Climavore seems to be the latest buzzword.
Sally: Phil, these are our shoppers that are thinking about when they buy a food product, they're thinking about what sort of environmental impact that product has, and that is how they are choosing to buy certain products. Now, one thing that has come up talking about Climate wars is the comparison of chicken and beef. As people become more interested in eating, like climavores, if they are meat eaters, will they be more inspired to eat chicken as opposed to beef? Because what we have learned is that chicken has a lower environmental impact than beef.
Phil: And a substantial one. So if we look at greenhouse gases, just greenhouse gases by themselves, beef is 51, that's greenhouse gas emissions, excluding methane. If it's including methane, it goes over a hundred. Chicken is 10 and has no emissions from methane. So clearly if you are concerned about the environment, and you like both chicken and beef, you might want to think a little bit about adding more chicken. And also when you look at short term versus long term greenhouse gases, same thing with beef going up to a rating of 50, chicken being six. And I think what's important to note is that there's a lot of talk about methane. We did a story a few months ago about how in New Zealand they wanted to tax farmers for cows burps. I'm not sure where that stands now or how you could calculate that, but clearly what everybody is missing, in my opinion, is that methane is short term in the atmosphere, but CO2 is long term. Methane can be eradicated in a matter of of days. CO2 is a matter of centuries, Right?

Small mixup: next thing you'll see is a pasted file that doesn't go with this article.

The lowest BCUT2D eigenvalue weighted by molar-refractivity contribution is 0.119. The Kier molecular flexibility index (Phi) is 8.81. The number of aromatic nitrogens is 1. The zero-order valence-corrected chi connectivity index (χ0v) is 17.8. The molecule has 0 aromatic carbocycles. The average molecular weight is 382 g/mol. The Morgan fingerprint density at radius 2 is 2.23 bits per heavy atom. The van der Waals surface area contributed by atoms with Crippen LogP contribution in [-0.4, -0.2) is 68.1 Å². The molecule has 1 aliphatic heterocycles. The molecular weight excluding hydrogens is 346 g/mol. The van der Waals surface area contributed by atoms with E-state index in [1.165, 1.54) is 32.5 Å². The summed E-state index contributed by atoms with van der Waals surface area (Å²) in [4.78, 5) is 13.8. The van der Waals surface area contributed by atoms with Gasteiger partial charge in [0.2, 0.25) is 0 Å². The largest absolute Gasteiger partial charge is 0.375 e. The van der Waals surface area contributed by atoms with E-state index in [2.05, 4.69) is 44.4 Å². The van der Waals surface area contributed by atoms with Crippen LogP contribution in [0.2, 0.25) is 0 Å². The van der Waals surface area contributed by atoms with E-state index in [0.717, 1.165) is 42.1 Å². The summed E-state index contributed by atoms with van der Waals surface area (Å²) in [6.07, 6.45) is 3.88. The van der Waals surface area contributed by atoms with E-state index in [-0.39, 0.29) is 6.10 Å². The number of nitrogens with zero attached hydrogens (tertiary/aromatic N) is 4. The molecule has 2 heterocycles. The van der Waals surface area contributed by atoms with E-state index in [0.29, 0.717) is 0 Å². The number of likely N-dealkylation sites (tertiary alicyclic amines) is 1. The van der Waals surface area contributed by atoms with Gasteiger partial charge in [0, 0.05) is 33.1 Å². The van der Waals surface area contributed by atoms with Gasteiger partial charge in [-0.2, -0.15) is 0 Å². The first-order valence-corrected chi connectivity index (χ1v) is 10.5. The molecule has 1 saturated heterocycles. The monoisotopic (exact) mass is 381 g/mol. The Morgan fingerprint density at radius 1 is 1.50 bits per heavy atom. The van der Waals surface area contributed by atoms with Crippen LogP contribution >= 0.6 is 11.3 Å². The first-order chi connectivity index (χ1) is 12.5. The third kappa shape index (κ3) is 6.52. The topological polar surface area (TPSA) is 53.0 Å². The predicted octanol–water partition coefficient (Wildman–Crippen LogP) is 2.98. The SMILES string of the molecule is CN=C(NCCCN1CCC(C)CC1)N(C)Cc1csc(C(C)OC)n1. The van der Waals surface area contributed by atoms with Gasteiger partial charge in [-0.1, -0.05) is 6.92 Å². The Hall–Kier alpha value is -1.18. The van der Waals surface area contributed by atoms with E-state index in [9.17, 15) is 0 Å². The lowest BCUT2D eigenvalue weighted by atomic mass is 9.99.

Sally: And this is an important distinction that I feel a lot of shoppers do not know about this. In fact, I'm learning this, I'm newly learning this about methane. That doesn't mean it's not something for us to be concerned about. It is an issue. But it is something to think about when we hear about the impact of beef and dairy. It may not be as much as we have thought it was because the methane is evaporating more quickly, as you said. However, one thing to keep in mind is that even when we take those methane emission numbers away from dairy and beef, they, still have the highest environmental impact of all of our other issues.
Phil: Yeah, absolutely.